Server Time Limit

Learn how to set the time limit on your server and why you may need it.

Olga Tereshina avatar
Written by Olga Tereshina
Updated over a week ago

Every web server has a time limit within which it can process a request. For instance, if the time limit is set to 30 seconds, each request to X-Cart 5 can last no longer than 30 seconds, after which it will be terminated. It is not a problem for quick requests like opening the product page or logging in, but it may become a problem when running a long process like product import or cache rebuilding.

In such cases, X-Cart 5 tries to alter the server’s time limit (via the set_time_limit() function) and allow requests to last forever, but some server configurations do not allow X-Cart 5 to achieve the desired result. This article describes how you can set up your server to let long requests go through.

Several server configurations do not allow altering the time limit via the set_time_limit() function. We will walk through all the configurations that may cause problems with timeout and explain how you can set the time limit to 300 seconds. You can apply these changes yourself or ask your hosting team to perform the changes.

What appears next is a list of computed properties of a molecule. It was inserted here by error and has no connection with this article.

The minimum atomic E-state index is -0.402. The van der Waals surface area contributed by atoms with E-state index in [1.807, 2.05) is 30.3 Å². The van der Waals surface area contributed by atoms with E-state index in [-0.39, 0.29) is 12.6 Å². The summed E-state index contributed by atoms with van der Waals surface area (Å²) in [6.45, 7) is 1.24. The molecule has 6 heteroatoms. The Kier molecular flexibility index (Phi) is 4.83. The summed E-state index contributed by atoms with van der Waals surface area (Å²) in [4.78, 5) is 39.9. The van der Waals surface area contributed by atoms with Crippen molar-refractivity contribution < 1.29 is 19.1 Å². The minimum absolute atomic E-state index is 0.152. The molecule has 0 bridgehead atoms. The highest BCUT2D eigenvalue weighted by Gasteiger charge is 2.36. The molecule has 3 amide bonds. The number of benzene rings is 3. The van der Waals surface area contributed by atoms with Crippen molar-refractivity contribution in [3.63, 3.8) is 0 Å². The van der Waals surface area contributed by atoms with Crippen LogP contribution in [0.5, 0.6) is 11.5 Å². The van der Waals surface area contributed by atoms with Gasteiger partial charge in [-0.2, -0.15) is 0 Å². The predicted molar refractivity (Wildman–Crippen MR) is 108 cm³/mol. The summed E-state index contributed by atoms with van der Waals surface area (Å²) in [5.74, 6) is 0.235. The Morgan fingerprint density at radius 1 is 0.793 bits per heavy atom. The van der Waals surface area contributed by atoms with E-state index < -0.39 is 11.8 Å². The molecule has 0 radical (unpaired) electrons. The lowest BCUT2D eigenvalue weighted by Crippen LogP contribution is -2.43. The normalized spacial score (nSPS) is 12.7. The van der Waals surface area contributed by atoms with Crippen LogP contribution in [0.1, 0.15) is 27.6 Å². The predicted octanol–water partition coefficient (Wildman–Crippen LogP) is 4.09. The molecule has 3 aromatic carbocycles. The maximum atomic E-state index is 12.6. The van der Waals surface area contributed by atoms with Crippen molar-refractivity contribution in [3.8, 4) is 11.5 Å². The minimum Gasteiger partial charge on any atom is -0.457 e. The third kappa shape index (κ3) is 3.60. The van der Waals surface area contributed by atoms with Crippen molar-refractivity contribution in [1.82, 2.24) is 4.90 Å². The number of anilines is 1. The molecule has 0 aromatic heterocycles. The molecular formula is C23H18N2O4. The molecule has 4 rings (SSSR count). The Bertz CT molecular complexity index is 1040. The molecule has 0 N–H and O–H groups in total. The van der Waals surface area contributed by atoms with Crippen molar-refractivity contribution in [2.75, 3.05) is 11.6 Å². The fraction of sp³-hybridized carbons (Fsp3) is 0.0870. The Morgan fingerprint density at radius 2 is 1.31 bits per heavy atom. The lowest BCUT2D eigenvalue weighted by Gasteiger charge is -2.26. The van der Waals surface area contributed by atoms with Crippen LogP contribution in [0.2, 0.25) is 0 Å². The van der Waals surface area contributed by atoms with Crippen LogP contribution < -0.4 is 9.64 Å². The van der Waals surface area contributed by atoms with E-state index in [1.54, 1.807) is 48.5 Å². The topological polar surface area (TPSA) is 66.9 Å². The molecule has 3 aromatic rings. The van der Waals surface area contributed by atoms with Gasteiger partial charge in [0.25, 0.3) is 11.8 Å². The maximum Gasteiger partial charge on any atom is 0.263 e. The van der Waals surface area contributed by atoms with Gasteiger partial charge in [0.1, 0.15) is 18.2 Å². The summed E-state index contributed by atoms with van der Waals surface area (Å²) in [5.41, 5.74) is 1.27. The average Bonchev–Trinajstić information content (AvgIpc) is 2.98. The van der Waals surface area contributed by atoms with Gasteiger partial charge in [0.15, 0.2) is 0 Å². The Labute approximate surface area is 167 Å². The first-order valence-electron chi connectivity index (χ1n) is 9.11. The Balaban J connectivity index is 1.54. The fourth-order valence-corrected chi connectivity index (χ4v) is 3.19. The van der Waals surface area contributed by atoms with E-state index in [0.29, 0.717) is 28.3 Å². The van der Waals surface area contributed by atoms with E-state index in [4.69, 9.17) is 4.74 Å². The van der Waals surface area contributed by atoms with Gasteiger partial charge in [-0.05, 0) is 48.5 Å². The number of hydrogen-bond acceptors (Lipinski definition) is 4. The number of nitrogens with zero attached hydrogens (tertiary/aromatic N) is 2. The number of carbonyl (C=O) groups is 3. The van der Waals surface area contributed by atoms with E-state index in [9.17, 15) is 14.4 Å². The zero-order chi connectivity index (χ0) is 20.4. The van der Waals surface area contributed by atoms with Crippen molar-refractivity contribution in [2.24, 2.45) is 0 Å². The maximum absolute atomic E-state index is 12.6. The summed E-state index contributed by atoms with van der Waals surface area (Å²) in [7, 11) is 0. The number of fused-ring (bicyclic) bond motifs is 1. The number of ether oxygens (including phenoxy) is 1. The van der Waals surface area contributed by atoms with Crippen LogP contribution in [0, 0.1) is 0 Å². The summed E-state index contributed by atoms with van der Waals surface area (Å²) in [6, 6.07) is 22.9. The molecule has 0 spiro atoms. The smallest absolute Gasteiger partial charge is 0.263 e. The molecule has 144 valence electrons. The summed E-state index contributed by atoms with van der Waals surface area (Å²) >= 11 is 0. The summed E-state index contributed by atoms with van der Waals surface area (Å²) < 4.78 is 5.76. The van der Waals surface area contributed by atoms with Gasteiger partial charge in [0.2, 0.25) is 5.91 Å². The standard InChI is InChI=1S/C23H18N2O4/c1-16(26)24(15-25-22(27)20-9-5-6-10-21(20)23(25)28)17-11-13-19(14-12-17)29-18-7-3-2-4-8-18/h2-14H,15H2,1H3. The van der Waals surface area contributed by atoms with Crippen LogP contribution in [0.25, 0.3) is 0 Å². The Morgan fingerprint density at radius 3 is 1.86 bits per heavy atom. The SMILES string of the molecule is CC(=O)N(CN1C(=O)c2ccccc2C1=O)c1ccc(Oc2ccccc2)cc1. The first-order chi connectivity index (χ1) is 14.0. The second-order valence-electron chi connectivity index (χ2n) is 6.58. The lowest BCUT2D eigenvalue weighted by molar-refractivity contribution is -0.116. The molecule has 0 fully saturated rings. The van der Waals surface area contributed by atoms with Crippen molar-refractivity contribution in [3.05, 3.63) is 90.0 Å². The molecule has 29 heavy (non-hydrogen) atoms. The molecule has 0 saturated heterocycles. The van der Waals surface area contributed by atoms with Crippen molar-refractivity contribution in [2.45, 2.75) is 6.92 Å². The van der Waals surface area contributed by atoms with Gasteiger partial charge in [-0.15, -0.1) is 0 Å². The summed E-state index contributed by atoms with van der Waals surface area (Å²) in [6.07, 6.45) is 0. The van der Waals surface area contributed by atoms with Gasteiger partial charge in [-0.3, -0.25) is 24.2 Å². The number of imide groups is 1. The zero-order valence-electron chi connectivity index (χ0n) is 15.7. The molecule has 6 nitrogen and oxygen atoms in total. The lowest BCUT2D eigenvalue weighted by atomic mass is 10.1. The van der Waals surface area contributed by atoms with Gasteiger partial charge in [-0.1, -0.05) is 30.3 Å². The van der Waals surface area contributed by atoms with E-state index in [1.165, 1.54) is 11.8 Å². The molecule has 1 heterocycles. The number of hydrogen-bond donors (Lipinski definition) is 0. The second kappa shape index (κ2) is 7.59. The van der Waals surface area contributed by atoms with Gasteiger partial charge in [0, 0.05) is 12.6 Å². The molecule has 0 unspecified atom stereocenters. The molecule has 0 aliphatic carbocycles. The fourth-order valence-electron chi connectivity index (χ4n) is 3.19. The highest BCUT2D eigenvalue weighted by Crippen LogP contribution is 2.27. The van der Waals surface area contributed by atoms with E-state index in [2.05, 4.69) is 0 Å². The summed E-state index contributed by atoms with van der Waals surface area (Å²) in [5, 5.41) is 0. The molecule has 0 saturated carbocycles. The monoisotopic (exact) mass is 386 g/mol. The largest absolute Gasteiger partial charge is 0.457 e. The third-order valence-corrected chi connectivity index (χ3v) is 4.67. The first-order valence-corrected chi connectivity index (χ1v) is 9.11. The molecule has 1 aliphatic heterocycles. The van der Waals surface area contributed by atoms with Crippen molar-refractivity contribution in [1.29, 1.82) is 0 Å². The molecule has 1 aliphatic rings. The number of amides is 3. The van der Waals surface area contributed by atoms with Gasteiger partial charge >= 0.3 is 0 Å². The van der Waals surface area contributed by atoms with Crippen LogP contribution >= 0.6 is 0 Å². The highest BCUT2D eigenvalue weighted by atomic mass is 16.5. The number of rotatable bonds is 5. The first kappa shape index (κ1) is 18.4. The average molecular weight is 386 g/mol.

Apache + MOD_FCGID

Set the following parameters to 300 in your mod_fcgid config (usually it is the file /etc/httpd/conf.d/fcgid.conf) and restart the web server:

  • FcgidBusyTimeout

  • FcgidConnectTimeout

  • FcgidIdleTimeout

  • FcgidIOTimeout

  • FcgidProcessLifeTime

More info about mod_fcgid can be found here:


In this case, set the request_terminate_timeout parameter in your php-fpm.conf file to 300 and restart the webserver.

More info about php-fpm can be found here:

Nginx as Proxy

Try adding the proxy_read_timeout option into your virtual host configuration, for example:

proxy_read_timeout 300;

Nginx as Standalone Server + PHP-FPM

Try adding the fastcgi_read_timeout option into your php-fpm configuration, for example:

fastcgi_read_timeout 300;
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